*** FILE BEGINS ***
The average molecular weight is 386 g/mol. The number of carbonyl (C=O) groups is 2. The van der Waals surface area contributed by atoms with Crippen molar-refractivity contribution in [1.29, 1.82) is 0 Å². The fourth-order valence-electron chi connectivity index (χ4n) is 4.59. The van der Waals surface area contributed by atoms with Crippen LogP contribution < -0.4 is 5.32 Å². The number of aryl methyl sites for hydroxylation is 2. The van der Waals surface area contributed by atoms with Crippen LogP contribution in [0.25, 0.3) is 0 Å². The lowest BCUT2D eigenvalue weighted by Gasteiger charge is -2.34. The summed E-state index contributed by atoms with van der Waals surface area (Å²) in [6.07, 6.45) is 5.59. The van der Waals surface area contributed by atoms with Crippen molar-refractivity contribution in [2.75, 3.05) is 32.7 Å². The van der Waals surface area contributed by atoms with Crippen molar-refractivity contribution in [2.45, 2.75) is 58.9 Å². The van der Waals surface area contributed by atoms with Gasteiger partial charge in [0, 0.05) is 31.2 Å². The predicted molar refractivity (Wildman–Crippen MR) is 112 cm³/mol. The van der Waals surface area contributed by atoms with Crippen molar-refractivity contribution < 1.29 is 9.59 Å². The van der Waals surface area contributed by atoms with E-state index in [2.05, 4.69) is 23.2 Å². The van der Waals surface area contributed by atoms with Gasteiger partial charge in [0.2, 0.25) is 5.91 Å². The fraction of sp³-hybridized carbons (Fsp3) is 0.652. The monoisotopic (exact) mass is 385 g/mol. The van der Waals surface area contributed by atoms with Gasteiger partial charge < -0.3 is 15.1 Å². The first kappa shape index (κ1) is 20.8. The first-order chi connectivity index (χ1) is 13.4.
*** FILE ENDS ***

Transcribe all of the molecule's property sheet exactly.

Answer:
The average molecular weight is 386 g/mol. The number of carbonyl (C=O) groups is 2. The van der Waals surface area contributed by atoms with Crippen molar-refractivity contribution in [1.29, 1.82) is 0 Å². The fourth-order valence-electron chi connectivity index (χ4n) is 4.59. The van der Waals surface area contributed by atoms with Crippen LogP contribution < -0.4 is 5.32 Å². The number of aryl methyl sites for hydroxylation is 2. The van der Waals surface area contributed by atoms with Crippen LogP contribution in [0.25, 0.3) is 0 Å². The lowest BCUT2D eigenvalue weighted by Gasteiger charge is -2.34. The summed E-state index contributed by atoms with van der Waals surface area (Å²) in [6.07, 6.45) is 5.59. The van der Waals surface area contributed by atoms with Crippen molar-refractivity contribution in [2.75, 3.05) is 32.7 Å². The van der Waals surface area contributed by atoms with Crippen molar-refractivity contribution in [2.45, 2.75) is 58.9 Å². The van der Waals surface area contributed by atoms with Gasteiger partial charge in [0, 0.05) is 31.2 Å². The predicted molar refractivity (Wildman–Crippen MR) is 112 cm³/mol. The van der Waals surface area contributed by atoms with Crippen molar-refractivity contribution < 1.29 is 9.59 Å². The van der Waals surface area contributed by atoms with E-state index in [2.05, 4.69) is 23.2 Å². The van der Waals surface area contributed by atoms with Gasteiger partial charge in [0.2, 0.25) is 5.91 Å². The fraction of sp³-hybridized carbons (Fsp3) is 0.652. The monoisotopic (exact) mass is 385 g/mol. The van der Waals surface area contributed by atoms with Gasteiger partial charge < -0.3 is 15.1 Å². The first kappa shape index (κ1) is 20.8. The first-order chi connectivity index (χ1) is 13.4.